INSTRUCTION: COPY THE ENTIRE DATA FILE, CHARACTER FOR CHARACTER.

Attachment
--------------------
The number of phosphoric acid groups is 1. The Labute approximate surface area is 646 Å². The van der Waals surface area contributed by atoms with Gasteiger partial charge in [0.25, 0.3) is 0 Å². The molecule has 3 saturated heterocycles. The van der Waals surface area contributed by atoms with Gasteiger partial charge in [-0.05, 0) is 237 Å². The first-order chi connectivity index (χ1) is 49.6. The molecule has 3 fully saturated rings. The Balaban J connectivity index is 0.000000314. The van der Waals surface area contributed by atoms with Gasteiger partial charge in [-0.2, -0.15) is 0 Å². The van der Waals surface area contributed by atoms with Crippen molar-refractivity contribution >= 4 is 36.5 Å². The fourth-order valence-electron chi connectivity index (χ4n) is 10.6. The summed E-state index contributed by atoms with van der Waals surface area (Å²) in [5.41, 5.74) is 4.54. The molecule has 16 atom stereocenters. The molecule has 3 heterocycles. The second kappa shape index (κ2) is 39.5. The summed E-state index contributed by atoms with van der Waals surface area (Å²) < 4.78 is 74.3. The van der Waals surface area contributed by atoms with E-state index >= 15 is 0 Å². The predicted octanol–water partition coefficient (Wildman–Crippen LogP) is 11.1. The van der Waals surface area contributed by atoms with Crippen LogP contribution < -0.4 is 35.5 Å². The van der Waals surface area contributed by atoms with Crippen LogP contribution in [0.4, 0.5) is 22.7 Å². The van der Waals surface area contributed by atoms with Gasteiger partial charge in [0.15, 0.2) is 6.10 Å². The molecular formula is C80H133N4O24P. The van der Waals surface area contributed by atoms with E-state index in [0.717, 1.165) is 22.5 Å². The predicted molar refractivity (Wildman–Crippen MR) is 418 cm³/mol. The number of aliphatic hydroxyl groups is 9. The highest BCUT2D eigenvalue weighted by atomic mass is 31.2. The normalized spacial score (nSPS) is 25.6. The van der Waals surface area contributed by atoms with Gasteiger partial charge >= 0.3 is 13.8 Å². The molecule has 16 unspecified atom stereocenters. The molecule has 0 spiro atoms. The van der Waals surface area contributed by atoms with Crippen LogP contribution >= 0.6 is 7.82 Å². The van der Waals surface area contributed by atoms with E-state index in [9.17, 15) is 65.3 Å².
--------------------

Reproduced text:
The number of phosphoric acid groups is 1. The Labute approximate surface area is 646 Å². The van der Waals surface area contributed by atoms with Gasteiger partial charge in [0.25, 0.3) is 0 Å². The molecule has 3 saturated heterocycles. The van der Waals surface area contributed by atoms with Gasteiger partial charge in [-0.05, 0) is 237 Å². The first-order chi connectivity index (χ1) is 49.6. The molecule has 3 fully saturated rings. The Balaban J connectivity index is 0.000000314. The van der Waals surface area contributed by atoms with Gasteiger partial charge in [-0.2, -0.15) is 0 Å². The van der Waals surface area contributed by atoms with Crippen molar-refractivity contribution >= 4 is 36.5 Å². The fourth-order valence-electron chi connectivity index (χ4n) is 10.6. The summed E-state index contributed by atoms with van der Waals surface area (Å²) in [5.41, 5.74) is 4.54. The molecule has 16 atom stereocenters. The molecule has 3 heterocycles. The second kappa shape index (κ2) is 39.5. The summed E-state index contributed by atoms with van der Waals surface area (Å²) < 4.78 is 74.3. The van der Waals surface area contributed by atoms with E-state index >= 15 is 0 Å². The predicted octanol–water partition coefficient (Wildman–Crippen LogP) is 11.1. The van der Waals surface area contributed by atoms with Crippen LogP contribution < -0.4 is 35.5 Å². The van der Waals surface area contributed by atoms with Crippen LogP contribution in [0.4, 0.5) is 22.7 Å². The van der Waals surface area contributed by atoms with Gasteiger partial charge in [0.15, 0.2) is 6.10 Å². The molecular formula is C80H133N4O24P. The van der Waals surface area contributed by atoms with E-state index in [0.717, 1.165) is 22.5 Å². The predicted molar refractivity (Wildman–Crippen MR) is 418 cm³/mol. The number of aliphatic hydroxyl groups is 9. The highest BCUT2D eigenvalue weighted by atomic mass is 31.2. The normalized spacial score (nSPS) is 25.6. The van der Waals surface area contributed by atoms with Gasteiger partial charge >= 0.3 is 13.8 Å². The molecule has 16 unspecified atom stereocenters. The molecule has 0 spiro atoms. The van der Waals surface area contributed by atoms with Crippen LogP contribution >= 0.6 is 7.82 Å². The van der Waals surface area contributed by atoms with E-state index in [9.17, 15) is 65.3 Å².